Democrats introduced a bill on Tuesday that would effectively impose term limits on Supreme Court justices.
The bill, introduced by Georgia Democratic Rep. Hank Johnson in the House and Rhode Island Democratic Sen. Sheldon Whitehouse in the Senate, would allow the President to nominate a justice twice during his term, in the first and third years in office, and limit the acting authority of judges to 18 years, after which their status would be changed to “senior” and they would be unable to vote.
The order in which the justices would be compelled to retire would be chronological; the justice who has served the longest would be replaced first. Should the law be enacted, Justice Clarence Thomas would be the first justice to assume senior status.
Justices who are of senior status are still entitled to their duties and pay but will not vote on cases presented to the Supreme Court.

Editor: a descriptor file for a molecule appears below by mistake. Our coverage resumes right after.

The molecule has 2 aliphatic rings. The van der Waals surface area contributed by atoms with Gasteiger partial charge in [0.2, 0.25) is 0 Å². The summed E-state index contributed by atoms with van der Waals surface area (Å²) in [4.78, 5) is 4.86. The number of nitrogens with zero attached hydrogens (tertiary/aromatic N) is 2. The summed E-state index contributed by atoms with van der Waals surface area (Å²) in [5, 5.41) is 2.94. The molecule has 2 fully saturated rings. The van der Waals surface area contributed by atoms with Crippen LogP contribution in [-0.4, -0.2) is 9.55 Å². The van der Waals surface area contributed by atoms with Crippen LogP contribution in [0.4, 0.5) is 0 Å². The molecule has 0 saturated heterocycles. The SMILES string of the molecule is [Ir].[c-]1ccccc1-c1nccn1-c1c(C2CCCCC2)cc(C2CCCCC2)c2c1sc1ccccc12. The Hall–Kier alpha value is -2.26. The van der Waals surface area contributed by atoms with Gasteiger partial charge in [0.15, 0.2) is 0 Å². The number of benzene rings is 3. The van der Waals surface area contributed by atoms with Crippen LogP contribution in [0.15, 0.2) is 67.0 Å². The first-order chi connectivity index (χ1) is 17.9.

“This is completely unconstitutional,” Carrie Severino, American lawyer and president of the Judicial Crisis Network, told the Daily Caller News Foundation. “It would be like proposing legislation saying you actually only have to be 23 to run for president.”
Severino points directly to Article III, Section One of the U.S. Constitution that maintains that “the Judges, both of the supreme and inferior Courts, shall hold their Offices during good Behaviour” to dismantle the Democrats’ legislation. Only “bad Behaviour,” not Congress, can dictate a justice’s eligibility on the court, Severino said.
The introduction of the bill comes as many Democrats have criticized the Supreme Court as illegitimate after the overturning of Roe v. Wade.
“Five of the six conservative justices on the bench were appointed by presidents who lost the popular vote, and they are now racing to impose their out-of-touch agenda on the American people, who do not want it,” Johnson said in a statement, alluding to five justices appointed by former presidents Donald Trump and George W. Bush.
The Supreme Court of the United States should not have lifetime appointments. Term limits now.
— Ro Khanna (@RoKhanna) July 19, 2022
“It will never pass into statute,” Severino said, calling the bill an “act of show, not one of purpose.”
Johnson and Whitehouse did not immediately respond to request for comment.
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